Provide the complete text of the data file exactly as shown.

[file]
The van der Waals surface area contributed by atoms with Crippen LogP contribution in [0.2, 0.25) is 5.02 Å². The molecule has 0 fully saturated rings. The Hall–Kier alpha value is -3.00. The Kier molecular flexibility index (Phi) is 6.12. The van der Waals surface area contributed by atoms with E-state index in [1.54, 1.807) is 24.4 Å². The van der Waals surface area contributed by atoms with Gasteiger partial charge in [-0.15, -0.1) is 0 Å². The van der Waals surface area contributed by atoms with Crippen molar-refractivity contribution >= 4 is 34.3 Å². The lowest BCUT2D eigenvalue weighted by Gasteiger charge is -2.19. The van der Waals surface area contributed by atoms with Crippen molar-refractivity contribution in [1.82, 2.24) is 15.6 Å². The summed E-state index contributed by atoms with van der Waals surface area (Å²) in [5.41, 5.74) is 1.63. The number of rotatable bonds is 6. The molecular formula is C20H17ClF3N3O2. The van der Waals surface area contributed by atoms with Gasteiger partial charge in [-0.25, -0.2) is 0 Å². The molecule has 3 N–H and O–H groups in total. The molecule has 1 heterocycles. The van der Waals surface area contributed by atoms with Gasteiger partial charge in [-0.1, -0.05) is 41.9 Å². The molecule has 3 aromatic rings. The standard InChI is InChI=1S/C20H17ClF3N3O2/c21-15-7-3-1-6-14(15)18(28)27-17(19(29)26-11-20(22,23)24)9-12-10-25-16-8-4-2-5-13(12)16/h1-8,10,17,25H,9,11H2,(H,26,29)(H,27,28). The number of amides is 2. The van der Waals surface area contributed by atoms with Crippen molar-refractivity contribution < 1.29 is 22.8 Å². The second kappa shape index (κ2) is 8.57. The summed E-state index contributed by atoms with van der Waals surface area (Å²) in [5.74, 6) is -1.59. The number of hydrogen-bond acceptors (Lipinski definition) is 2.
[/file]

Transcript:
The van der Waals surface area contributed by atoms with Crippen LogP contribution in [0.2, 0.25) is 5.02 Å². The molecule has 0 fully saturated rings. The Hall–Kier alpha value is -3.00. The Kier molecular flexibility index (Phi) is 6.12. The van der Waals surface area contributed by atoms with E-state index in [1.54, 1.807) is 24.4 Å². The van der Waals surface area contributed by atoms with Gasteiger partial charge in [-0.15, -0.1) is 0 Å². The van der Waals surface area contributed by atoms with Crippen molar-refractivity contribution >= 4 is 34.3 Å². The lowest BCUT2D eigenvalue weighted by Gasteiger charge is -2.19. The van der Waals surface area contributed by atoms with Crippen molar-refractivity contribution in [1.82, 2.24) is 15.6 Å². The summed E-state index contributed by atoms with van der Waals surface area (Å²) in [5.41, 5.74) is 1.63. The number of rotatable bonds is 6. The molecular formula is C20H17ClF3N3O2. The van der Waals surface area contributed by atoms with Gasteiger partial charge in [-0.25, -0.2) is 0 Å². The molecule has 3 N–H and O–H groups in total. The molecule has 1 heterocycles. The van der Waals surface area contributed by atoms with Gasteiger partial charge in [-0.1, -0.05) is 41.9 Å². The molecule has 3 aromatic rings. The standard InChI is InChI=1S/C20H17ClF3N3O2/c21-15-7-3-1-6-14(15)18(28)27-17(19(29)26-11-20(22,23)24)9-12-10-25-16-8-4-2-5-13(12)16/h1-8,10,17,25H,9,11H2,(H,26,29)(H,27,28). The number of amides is 2. The van der Waals surface area contributed by atoms with Crippen molar-refractivity contribution < 1.29 is 22.8 Å². The second kappa shape index (κ2) is 8.57. The summed E-state index contributed by atoms with van der Waals surface area (Å²) in [5.74, 6) is -1.59. The number of hydrogen-bond acceptors (Lipinski definition) is 2.